Dataflow support for GPUs

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This page provides background information on how GPUs work with Dataflow.

Before you begin your development job with GPUs, review the developer workflow and tips for building pipelines using GPUs described in Developing with GPUs.

For information and examples on how to enable GPUs in your Dataflow jobs, see Using GPUs and Processing Landsat satellite images with GPUs. For additional examples, see:

Using GPUs in Dataflow jobs allows you to accelerate some data processing tasks. GPUs can perform certain computations faster than CPUs; these computations are usually numeric or linear algebra, such as the ones in image processing and machine learning use cases. The extent of performance improvement varies by the use case, type of computation, and amount of data processed.

Prerequisites for using GPUs in Dataflow

Dataflow executes user code in worker VMs inside a Docker container. These worker VMs run Container-Optimized OS. In order for Dataflow jobs to use GPUs, the following installations must happen:


Jobs using GPUs incur charges as specified in the Dataflow pricing page.


Machine types specifications

For details about machine type support for each GPU model, see GPU platforms. GPUs that are supported with N1 machine types also support the custom N1 machine types.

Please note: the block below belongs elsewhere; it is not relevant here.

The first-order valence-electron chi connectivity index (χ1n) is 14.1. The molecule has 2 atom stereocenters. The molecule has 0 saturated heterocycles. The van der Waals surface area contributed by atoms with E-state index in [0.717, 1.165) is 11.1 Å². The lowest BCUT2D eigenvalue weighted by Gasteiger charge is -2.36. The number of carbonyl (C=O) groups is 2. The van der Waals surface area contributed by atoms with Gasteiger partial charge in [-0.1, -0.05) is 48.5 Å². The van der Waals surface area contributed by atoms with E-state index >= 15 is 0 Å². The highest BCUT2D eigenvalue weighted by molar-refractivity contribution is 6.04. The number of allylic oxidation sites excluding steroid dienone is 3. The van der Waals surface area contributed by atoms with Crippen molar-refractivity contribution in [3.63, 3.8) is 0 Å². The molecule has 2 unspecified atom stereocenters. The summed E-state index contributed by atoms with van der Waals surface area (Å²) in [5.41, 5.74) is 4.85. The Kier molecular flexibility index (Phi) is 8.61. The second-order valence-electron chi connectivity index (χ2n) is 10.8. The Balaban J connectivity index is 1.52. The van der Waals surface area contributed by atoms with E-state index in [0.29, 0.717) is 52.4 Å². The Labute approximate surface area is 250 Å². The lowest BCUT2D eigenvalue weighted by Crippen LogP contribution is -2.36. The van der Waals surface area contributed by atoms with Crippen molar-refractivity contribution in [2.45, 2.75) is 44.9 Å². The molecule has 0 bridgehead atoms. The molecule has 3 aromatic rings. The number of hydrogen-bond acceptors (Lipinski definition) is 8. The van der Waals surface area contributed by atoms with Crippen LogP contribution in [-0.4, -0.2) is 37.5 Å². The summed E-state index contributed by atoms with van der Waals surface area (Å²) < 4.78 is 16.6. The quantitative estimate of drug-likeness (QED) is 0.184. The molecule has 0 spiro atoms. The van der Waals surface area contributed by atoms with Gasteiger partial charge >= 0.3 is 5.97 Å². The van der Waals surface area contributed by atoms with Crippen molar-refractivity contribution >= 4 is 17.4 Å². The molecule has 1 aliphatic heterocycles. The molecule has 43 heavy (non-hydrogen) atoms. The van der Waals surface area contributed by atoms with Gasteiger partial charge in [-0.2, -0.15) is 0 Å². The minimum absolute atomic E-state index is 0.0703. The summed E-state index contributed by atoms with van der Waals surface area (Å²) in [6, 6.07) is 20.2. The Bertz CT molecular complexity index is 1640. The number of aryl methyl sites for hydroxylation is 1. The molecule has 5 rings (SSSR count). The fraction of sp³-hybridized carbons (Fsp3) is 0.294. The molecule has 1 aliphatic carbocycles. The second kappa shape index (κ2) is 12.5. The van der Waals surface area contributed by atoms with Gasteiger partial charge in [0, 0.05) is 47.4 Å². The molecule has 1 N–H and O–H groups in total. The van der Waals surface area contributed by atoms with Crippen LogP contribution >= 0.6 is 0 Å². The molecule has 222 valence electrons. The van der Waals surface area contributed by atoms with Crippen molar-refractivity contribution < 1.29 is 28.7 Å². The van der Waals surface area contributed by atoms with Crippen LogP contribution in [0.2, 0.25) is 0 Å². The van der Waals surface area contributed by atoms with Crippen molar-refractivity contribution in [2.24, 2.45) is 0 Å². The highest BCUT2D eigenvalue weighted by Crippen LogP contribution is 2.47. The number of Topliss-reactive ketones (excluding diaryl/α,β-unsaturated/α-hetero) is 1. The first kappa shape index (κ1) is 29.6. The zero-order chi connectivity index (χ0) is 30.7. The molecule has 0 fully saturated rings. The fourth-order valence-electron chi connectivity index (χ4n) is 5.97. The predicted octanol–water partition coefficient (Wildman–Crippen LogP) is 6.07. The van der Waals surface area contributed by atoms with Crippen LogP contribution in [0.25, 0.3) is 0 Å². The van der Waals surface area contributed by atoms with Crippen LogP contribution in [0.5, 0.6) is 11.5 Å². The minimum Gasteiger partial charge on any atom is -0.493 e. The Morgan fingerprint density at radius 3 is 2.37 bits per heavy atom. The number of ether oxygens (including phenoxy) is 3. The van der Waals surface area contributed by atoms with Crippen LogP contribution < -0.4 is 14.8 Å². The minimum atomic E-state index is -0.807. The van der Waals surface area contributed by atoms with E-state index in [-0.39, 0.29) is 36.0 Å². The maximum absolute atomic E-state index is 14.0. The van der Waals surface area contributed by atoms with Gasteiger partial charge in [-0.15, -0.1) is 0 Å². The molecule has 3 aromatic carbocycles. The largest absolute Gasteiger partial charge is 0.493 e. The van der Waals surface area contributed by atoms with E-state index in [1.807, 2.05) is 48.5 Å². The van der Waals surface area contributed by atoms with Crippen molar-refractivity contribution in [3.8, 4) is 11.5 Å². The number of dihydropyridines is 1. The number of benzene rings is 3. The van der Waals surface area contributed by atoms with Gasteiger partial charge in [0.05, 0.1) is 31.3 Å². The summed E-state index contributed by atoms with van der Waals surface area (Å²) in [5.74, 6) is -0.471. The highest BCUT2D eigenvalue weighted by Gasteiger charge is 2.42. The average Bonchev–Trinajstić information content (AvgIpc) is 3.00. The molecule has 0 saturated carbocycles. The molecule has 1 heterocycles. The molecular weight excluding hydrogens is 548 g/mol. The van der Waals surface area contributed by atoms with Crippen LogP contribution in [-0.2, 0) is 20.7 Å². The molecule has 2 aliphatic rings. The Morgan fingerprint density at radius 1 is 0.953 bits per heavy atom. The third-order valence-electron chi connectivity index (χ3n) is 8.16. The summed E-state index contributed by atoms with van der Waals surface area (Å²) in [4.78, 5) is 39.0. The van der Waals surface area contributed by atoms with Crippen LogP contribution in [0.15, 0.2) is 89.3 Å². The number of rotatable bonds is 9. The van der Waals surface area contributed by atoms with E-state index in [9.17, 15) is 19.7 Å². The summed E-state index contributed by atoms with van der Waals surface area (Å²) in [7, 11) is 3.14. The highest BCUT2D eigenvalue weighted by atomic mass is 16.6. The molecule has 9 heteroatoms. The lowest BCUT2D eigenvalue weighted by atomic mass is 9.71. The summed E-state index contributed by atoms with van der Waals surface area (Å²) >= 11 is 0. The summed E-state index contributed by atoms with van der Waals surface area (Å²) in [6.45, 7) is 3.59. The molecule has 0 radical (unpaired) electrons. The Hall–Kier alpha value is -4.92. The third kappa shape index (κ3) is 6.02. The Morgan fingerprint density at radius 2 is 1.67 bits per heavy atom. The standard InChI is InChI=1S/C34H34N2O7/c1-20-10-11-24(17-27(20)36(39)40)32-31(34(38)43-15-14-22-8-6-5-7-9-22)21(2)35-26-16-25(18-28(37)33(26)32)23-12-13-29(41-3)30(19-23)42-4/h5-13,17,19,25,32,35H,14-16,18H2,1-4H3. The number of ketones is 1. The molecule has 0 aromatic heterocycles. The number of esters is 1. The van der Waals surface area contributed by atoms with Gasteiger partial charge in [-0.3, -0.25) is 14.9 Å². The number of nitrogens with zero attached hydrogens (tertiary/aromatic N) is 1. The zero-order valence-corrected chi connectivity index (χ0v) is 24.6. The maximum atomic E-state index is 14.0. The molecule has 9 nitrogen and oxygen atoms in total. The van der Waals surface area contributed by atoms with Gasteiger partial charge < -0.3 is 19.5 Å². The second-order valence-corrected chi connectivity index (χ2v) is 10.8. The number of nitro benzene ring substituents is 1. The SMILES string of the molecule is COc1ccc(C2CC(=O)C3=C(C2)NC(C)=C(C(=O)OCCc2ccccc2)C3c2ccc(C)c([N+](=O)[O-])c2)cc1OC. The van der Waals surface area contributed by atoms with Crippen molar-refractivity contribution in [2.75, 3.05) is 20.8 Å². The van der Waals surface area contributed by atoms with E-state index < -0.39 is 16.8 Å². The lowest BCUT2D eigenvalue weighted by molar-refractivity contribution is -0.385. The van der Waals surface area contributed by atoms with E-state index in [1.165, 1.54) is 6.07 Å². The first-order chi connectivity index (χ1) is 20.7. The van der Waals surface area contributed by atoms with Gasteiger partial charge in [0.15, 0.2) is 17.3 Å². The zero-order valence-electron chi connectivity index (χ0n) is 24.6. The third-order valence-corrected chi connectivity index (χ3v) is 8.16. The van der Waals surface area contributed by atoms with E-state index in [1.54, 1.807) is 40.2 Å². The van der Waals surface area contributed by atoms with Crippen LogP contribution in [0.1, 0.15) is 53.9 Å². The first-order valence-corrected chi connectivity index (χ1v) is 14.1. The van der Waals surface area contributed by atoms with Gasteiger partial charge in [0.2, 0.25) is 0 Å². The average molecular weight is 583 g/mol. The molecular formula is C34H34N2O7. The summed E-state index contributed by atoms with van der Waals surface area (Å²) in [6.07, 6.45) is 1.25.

The type and number of GPUs define the upper bound restrictions on the available amounts of vCPU and memory that workers can have. Refer to the Availability section to find the corresponding restrictions.

Specifying a higher number of CPUs or memory might require that you specify a higher number of GPUs.

For more details, read GPUs on Compute Engine.

GPUs and worker parallelism

For Python pipelines using the Dataflow Runner v2 architecture, Dataflow launches one Apache Beam SDK process per VM core. Each SDK process runs in its own Docker container and in turn spawns many threads, each of which processes incoming data.

Because of this multiple process architecture and the fact that GPUs in Dataflow workers are visible to all processes and threads, to avoid GPU memory oversubscription, a deliberate management of GPU access might be required. If you are using TensorFlow, either of the following suggestions can help you avoid GPU memory oversubscription:

  • Configure the Dataflow workers to start only one containerized Python process, regardless of the worker vCPU count. To configure this, when launching your job, use the following pipeline options:

    • --experiments=no_use_multiple_sdk_containers
    • --number_of_worker_harness_threads

    For more information about how many threads to use, see Reduce the number of threads

  • Use a machine type with only one vCPU.

When multiple TensorFlow processes use the same GPU, you might need to configure each process to only take a portion of GPU memory so that all processes together do not oversubscribe GPU memory. Because making such configuration is not staightforward, we recommend limiting the number of TensorFlow processes as suggested above.


For information on available GPU types and worker VM configuration, read Dataflow locations.

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